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An excerpt from www.HouseOfNames.com archives copyright 2000 - 2017


Many variations of the name McRandall have evolved since the time of its initial creation. In Gaelic it appeared as Mac Raghnaill, which means son of Raghnal. Raghnal is a personal name equivalent to Randal or Reginald.

McRandall Early Origins



The surname McRandall was first found in Connacht (Irish: Connachta, (land of the) descendants of Conn), where they held a family seat from ancient times.

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McRandall Spelling Variations


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McRandall Spelling Variations



The recording of names in Ireland during the Middle Ages was an inconsistent endeavor at best. Since the general population did not know how to read or write, they could only specify how their names should be recorded orally. Research into the name McRandall revealed spelling variations, including McRannell, McReynolds, Reynolds, Grannell, Magranill, MacGrannell, MacRaghnald, MacRanel, McRanel, MacRannal, MacRannel, MacRanell, MacRanall and many more.

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McRandall Early History


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McRandall Early History



This web page shows only a small excerpt of our McRandall research. Another 205 words (15 lines of text) covering the years 1625, 1657, 1717 and 1725 are included under the topic Early McRandall History in all our PDF Extended History products and printed products wherever possible.

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McRandall Early Notables (pre 1700)


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McRandall Early Notables (pre 1700)



Another 44 words (3 lines of text) are included under the topic Early McRandall Notables in all our PDF Extended History products and printed products wherever possible.

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The Great Migration


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The Great Migration



In the 19th century, thousands of Irish left their English-occupied homeland for North America. Like most new world settlers, the Irish initially settled on the eastern shores of the continent but began to move westward with the promise of owning land. The height of this Irish migration came during the Great Potato Famine of the late 1840s. With apparently nothing to lose, Irish people left on ships bound for North America and Australia. Unfortunately a great many of these passengers lost their lives - the only thing many had left - to disease, starvation, and accidents during the long and dangerous journey. Those who did safely arrive in "the land of opportunities" were often used for the hard labor of building railroads, coal mines, bridges, and canals. The Irish were critical to the quick development of the infrastructure of the United States and Canada. Passenger and immigration lists indicate that members of the McRandall family came to North America quite early: Christopher Reynolds, who came to Virginia in 1622; Nathaniel Reynold, who settled in Salem in 1630; Robert Reynolds, who settled in Salem in 1630 with his wife Mary and his four children.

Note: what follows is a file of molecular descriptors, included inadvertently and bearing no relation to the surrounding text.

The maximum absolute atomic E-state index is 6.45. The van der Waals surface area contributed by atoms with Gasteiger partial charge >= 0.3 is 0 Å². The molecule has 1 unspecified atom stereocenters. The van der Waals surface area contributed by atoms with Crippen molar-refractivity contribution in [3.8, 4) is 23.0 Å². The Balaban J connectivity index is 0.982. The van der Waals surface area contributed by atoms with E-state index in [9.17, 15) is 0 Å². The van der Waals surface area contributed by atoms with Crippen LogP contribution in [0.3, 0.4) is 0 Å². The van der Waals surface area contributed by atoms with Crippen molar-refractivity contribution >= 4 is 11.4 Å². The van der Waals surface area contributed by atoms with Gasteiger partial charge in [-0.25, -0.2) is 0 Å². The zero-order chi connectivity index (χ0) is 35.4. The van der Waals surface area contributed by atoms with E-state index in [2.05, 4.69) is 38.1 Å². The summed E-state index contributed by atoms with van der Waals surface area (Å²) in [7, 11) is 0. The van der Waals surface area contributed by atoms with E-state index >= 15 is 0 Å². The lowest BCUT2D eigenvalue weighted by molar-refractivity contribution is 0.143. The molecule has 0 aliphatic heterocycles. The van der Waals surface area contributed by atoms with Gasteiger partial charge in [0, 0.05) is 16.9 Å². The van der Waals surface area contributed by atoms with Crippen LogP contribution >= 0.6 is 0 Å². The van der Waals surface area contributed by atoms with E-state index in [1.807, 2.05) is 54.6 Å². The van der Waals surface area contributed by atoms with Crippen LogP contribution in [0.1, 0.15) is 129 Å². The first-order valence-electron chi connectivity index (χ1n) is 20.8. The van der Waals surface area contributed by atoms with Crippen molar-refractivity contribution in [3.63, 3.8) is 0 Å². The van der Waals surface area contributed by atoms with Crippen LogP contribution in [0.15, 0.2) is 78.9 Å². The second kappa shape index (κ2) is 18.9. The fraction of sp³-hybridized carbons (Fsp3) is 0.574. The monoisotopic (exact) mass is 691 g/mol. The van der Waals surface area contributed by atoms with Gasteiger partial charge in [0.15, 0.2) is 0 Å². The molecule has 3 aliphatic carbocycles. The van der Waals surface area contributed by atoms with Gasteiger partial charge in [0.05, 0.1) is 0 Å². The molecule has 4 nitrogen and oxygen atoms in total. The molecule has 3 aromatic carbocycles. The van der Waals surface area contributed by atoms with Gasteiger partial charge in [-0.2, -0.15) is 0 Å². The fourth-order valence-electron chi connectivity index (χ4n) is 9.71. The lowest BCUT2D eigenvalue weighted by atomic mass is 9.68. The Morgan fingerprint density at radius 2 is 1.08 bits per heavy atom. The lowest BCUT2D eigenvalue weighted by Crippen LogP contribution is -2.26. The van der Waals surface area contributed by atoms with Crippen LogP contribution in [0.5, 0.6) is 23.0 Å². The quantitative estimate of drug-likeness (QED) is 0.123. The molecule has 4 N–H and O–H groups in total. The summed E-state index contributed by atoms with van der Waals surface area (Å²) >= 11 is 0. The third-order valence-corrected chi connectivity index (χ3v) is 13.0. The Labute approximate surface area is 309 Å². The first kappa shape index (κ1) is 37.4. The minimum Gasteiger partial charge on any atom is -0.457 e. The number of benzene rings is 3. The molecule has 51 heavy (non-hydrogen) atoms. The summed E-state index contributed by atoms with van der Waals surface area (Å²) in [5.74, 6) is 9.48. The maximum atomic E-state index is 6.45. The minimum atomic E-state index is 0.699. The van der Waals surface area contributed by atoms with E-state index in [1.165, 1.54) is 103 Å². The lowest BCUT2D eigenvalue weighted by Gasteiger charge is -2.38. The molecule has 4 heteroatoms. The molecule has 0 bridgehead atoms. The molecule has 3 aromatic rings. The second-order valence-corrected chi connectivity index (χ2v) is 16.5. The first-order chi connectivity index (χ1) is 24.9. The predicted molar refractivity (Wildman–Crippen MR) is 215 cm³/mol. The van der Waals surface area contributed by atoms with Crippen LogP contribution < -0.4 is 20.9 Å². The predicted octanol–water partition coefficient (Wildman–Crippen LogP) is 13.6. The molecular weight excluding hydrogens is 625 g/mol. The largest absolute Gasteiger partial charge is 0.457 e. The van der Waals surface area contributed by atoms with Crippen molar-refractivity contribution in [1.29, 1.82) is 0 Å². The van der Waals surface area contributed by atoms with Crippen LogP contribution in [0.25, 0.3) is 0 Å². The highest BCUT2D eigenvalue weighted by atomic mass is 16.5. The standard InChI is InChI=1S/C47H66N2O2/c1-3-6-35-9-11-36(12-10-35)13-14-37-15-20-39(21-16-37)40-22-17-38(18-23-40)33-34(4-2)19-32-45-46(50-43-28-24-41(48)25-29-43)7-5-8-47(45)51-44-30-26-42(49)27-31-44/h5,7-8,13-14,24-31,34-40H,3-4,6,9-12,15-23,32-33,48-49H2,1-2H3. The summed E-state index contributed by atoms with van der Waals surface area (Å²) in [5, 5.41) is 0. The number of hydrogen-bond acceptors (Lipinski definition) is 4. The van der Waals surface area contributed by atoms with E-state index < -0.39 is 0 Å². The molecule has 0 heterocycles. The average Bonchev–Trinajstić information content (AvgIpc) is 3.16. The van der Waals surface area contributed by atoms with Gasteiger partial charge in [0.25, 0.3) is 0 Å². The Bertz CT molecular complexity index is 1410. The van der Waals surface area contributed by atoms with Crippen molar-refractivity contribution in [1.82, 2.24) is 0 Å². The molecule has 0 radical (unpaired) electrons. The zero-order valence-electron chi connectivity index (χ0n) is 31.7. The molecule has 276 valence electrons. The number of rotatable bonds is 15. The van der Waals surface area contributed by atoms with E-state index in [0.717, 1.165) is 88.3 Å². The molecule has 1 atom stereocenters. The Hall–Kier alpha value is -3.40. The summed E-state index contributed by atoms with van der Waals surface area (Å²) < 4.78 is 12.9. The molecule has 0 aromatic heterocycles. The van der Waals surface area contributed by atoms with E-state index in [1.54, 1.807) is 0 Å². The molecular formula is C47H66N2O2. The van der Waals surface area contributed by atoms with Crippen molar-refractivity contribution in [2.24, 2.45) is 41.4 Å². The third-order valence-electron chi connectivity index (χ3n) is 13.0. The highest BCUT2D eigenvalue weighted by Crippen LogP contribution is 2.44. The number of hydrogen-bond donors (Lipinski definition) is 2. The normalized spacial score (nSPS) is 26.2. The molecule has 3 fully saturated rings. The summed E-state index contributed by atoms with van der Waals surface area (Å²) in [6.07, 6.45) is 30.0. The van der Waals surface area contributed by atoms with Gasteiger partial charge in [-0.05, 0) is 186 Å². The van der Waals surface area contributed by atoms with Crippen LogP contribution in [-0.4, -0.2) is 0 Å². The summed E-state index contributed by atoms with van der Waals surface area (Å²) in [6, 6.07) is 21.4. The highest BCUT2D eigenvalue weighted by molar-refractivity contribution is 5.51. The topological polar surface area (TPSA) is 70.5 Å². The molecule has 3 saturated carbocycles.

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McRandall Family Crest Products


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McRandall Family Crest Products




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See Also


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See Also




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Citations


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Citations



    Other References

    1. Shaw, William A. Knights of England A Complete Record from the Earliest Time to the Present Day of the Knights of all the Orders of Chivalry in England, Scotland, Ireland and Knights Bachelors 2 Volumes. Baltimore: Genealogical Publishing. Print. (ISBN 080630443X).
    2. Bowman, George Ernest. The Mayflower Reader A Selection of Articales from The Mayflower Descendent. Baltimore: Genealogical Publishing. Print.
    3. Woodham-Smith, Cecil. The Great Hunger Ireland 1845-1849. New York: Old Town Books, 1962. Print. (ISBN 0-88029-385-3).
    4. Passenger Lists of Vessels Arriving at Galveston Texas 1896-1951. National Archives Washington DC. Print.
    5. Matthews, John. Matthews' American Armoury and Blue Book. London: John Matthews, 1911. Print.
    6. Johnson, Daniel F. Irish Emigration to New England Through the Port of Saint John, New Brunswick Canada 1841-1849. Baltimore, Maryland: Clearfield, 1996. Print.
    7. O'Hart, John. Irish Pedigress 5th Edition in 2 Volumes. Baltimore: Genealogical Publishing, 1976. Print. (ISBN 0-8063-0737-4).
    8. The Norman People and Their Existing Descendants in the British Dominions and the United States Of America. Baltimore: Genealogical Publishing, 1975. Print. (ISBN 0-8063-0636-X).
    9. Grehan, Ida. Dictionary of Irish Family Names. Boulder: Roberts Rinehart, 1997. Print. (ISBN 1-57098-137-X).
    10. Browning, Charles H. Americans of Royal Descent. Baltimore: Genealogical Publishing. Print.
    11. ...

    The McRandall Family Crest was acquired from the Houseofnames.com archives. The McRandall Family Crest was drawn according to heraldic standards based on published blazons. We generally include the oldest published family crest once associated with each surname.

    This page was last modified on 3 June 2016 at 08:55.

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